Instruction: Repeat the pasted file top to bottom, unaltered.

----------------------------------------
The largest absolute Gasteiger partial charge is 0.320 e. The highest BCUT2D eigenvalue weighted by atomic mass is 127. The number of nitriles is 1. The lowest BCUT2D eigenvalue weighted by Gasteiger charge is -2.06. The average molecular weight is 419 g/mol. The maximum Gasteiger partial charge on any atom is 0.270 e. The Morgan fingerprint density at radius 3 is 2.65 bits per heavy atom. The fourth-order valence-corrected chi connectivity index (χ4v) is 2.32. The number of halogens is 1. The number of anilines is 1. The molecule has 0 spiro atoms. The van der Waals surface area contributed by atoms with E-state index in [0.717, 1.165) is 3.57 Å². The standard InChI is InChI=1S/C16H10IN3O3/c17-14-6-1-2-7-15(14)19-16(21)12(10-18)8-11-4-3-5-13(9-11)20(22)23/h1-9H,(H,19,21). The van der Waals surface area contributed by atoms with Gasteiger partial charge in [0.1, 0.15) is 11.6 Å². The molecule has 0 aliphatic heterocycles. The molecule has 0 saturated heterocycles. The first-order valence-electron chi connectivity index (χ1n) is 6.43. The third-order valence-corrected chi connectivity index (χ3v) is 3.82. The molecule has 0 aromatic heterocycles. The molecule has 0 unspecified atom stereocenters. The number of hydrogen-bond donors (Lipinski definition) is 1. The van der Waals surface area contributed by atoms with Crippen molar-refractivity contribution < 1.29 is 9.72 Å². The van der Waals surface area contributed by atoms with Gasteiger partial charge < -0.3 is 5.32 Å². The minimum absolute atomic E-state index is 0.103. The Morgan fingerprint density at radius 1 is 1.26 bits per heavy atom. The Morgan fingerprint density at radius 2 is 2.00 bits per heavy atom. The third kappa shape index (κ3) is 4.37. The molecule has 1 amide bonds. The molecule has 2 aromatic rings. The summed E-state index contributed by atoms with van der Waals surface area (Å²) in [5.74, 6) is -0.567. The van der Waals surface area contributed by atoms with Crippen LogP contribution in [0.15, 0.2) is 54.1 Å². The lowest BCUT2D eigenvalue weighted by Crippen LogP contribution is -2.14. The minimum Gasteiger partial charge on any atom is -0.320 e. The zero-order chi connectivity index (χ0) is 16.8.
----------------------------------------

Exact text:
The largest absolute Gasteiger partial charge is 0.320 e. The highest BCUT2D eigenvalue weighted by atomic mass is 127. The number of nitriles is 1. The lowest BCUT2D eigenvalue weighted by Gasteiger charge is -2.06. The average molecular weight is 419 g/mol. The maximum Gasteiger partial charge on any atom is 0.270 e. The Morgan fingerprint density at radius 3 is 2.65 bits per heavy atom. The fourth-order valence-corrected chi connectivity index (χ4v) is 2.32. The number of halogens is 1. The number of anilines is 1. The molecule has 0 spiro atoms. The van der Waals surface area contributed by atoms with E-state index in [0.717, 1.165) is 3.57 Å². The standard InChI is InChI=1S/C16H10IN3O3/c17-14-6-1-2-7-15(14)19-16(21)12(10-18)8-11-4-3-5-13(9-11)20(22)23/h1-9H,(H,19,21). The van der Waals surface area contributed by atoms with Gasteiger partial charge in [0.1, 0.15) is 11.6 Å². The molecule has 0 aliphatic heterocycles. The molecule has 0 saturated heterocycles. The first-order valence-electron chi connectivity index (χ1n) is 6.43. The third-order valence-corrected chi connectivity index (χ3v) is 3.82. The molecule has 0 aromatic heterocycles. The molecule has 0 unspecified atom stereocenters. The number of hydrogen-bond donors (Lipinski definition) is 1. The van der Waals surface area contributed by atoms with Crippen molar-refractivity contribution < 1.29 is 9.72 Å². The van der Waals surface area contributed by atoms with Gasteiger partial charge < -0.3 is 5.32 Å². The minimum absolute atomic E-state index is 0.103. The Morgan fingerprint density at radius 1 is 1.26 bits per heavy atom. The Morgan fingerprint density at radius 2 is 2.00 bits per heavy atom. The third kappa shape index (κ3) is 4.37. The molecule has 1 amide bonds. The molecule has 2 aromatic rings. The summed E-state index contributed by atoms with van der Waals surface area (Å²) in [5.74, 6) is -0.567. The van der Waals surface area contributed by atoms with Crippen LogP contribution in [0.15, 0.2) is 54.1 Å². The lowest BCUT2D eigenvalue weighted by Crippen LogP contribution is -2.14. The minimum Gasteiger partial charge on any atom is -0.320 e. The zero-order chi connectivity index (χ0) is 16.8.